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Jazz Pioneer Jay McShann Dies at 90

Although best known for introducing the world to Charlie Parker, pianist and bandleader Jay “Hootie” McShann should first and foremost be remembered as a blues, jazz and R&B innovator-in effect, birthing rock ‘n’ roll. After a career spanning eight decades, McShann passed away Thursday night at the age of 90.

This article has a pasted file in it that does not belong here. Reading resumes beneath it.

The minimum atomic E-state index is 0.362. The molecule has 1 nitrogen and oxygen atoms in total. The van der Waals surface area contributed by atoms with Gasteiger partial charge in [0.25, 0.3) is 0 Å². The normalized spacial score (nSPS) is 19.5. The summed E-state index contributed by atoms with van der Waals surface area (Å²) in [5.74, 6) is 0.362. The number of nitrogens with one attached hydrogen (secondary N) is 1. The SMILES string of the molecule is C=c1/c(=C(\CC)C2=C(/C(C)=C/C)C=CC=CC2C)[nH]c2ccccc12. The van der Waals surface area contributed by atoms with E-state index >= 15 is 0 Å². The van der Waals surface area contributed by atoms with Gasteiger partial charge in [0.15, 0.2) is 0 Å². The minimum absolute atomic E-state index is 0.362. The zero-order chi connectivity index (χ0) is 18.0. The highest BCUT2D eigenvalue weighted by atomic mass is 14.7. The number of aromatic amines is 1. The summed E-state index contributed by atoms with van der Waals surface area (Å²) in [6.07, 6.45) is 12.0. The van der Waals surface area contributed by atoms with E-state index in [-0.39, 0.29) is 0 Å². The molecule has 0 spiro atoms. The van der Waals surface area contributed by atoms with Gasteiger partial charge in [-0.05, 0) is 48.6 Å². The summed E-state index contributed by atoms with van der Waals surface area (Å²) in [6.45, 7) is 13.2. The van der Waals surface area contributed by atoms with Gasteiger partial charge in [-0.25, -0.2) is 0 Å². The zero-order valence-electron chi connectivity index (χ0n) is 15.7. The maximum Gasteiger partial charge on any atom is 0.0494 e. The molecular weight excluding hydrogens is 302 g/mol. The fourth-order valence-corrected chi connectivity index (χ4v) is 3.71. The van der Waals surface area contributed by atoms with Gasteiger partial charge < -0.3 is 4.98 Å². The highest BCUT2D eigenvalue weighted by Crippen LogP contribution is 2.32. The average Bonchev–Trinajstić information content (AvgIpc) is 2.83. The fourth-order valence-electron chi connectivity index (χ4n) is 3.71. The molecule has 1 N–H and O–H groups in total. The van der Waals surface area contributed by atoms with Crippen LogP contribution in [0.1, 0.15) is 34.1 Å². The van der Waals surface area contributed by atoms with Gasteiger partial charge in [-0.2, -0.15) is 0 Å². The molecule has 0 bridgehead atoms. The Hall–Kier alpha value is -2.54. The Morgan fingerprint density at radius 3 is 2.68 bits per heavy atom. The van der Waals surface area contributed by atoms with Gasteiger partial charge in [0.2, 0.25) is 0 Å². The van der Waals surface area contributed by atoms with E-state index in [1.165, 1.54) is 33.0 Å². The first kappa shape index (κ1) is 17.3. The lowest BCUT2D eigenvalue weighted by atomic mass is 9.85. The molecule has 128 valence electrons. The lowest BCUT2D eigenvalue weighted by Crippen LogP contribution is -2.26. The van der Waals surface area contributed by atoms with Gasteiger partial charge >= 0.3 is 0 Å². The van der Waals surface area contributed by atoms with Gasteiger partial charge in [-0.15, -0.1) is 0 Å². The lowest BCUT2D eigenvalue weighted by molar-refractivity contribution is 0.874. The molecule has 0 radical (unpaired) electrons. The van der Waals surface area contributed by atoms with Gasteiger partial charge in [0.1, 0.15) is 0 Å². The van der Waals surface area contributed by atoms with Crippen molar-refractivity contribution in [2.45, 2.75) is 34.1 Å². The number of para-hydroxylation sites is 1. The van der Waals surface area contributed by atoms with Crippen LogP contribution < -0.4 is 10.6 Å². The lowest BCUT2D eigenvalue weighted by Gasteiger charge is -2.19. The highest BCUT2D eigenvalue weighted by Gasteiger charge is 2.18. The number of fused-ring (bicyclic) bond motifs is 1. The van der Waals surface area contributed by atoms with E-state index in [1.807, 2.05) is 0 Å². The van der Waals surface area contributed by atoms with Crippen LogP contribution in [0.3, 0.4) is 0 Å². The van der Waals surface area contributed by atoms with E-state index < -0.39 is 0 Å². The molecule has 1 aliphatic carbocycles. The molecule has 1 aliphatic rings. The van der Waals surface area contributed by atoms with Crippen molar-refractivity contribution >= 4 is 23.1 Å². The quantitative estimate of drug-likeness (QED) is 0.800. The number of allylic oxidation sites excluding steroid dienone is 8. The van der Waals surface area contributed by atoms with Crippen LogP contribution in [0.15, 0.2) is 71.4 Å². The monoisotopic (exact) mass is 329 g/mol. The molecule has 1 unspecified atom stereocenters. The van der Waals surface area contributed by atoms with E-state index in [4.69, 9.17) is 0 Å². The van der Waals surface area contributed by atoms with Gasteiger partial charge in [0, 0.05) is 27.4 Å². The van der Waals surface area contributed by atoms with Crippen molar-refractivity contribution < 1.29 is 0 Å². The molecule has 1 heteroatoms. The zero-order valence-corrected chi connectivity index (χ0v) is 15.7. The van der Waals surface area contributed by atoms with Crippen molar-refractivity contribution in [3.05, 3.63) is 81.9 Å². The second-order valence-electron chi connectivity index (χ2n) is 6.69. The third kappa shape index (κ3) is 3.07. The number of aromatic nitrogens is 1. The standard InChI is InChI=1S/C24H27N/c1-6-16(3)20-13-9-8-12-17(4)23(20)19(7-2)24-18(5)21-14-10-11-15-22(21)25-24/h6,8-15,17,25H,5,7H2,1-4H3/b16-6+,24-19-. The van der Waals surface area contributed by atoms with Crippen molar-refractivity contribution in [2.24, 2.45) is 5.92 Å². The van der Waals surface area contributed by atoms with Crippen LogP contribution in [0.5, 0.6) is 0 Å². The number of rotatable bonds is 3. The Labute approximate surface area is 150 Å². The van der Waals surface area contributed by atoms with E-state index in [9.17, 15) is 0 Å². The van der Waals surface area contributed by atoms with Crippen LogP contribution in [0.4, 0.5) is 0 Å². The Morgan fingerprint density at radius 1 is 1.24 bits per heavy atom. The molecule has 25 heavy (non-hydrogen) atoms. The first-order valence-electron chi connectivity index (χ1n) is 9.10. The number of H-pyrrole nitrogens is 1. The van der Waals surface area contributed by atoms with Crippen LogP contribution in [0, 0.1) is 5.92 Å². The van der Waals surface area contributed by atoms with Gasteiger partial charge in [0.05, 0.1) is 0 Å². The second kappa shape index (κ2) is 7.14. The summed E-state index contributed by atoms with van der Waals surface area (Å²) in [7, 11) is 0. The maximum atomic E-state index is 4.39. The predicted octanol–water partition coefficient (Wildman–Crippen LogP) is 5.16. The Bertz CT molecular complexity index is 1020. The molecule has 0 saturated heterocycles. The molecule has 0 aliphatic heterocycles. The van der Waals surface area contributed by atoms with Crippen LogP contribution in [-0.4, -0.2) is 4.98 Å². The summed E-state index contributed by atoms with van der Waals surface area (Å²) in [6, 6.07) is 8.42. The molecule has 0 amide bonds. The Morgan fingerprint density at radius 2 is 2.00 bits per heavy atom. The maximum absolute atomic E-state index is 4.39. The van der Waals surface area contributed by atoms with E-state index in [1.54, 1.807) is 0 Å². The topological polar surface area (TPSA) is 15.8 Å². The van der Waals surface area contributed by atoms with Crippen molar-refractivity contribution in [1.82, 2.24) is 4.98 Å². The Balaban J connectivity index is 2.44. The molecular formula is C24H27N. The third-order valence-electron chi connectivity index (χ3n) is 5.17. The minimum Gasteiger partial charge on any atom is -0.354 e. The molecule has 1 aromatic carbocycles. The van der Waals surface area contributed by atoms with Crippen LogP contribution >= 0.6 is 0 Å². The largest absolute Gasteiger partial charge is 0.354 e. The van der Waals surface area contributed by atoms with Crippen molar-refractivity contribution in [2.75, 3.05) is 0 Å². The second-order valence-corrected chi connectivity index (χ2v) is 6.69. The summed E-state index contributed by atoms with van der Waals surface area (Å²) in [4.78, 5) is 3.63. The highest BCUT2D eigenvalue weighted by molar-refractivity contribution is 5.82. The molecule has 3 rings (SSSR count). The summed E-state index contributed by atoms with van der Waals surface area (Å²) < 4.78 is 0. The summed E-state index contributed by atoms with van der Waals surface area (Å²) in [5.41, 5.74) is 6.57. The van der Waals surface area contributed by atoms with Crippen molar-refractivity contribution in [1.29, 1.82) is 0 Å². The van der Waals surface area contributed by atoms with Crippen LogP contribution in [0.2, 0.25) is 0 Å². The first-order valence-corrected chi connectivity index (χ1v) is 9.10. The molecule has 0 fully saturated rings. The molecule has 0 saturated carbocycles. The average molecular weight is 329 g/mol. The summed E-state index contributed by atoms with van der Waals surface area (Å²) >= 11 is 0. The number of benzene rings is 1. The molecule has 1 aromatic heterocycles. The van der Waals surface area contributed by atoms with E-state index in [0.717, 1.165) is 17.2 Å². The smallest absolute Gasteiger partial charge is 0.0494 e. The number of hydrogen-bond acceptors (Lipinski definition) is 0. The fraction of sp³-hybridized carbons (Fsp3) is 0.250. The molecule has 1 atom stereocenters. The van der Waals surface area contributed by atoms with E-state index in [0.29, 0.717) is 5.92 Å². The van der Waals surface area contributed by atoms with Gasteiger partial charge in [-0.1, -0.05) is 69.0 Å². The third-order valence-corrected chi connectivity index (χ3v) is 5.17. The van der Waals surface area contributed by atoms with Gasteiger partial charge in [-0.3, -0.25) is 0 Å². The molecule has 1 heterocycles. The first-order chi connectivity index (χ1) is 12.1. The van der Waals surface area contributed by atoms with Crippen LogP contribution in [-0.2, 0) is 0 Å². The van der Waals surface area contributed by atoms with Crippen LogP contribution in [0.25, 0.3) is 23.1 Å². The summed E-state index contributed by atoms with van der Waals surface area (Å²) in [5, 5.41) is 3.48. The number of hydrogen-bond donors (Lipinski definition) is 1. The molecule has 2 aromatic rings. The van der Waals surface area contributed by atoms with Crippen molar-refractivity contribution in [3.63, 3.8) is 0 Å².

Born James Columbus McShann on Jan. 12, 1916 in Muskogee, OK, the mostly self-taught musician-he learned piano, despite his parents’ disapproval, by listening to Earl “Fatha” Hines on late-night radio-wandered around the Midwest during his adolescence, after initially working with Don Byas in 1931. During his travels, he constantly played and developed a jazz style highly informed by the blues, retaining its rawness and emotional breadth but transforming its rhythms. Though members of the same musical clan, Jay McShann is undeniably a different beast than Duke Ellington or Fletcher Henderson, and the sound of Kansas City jazz soon became inextricably entwined with his name.

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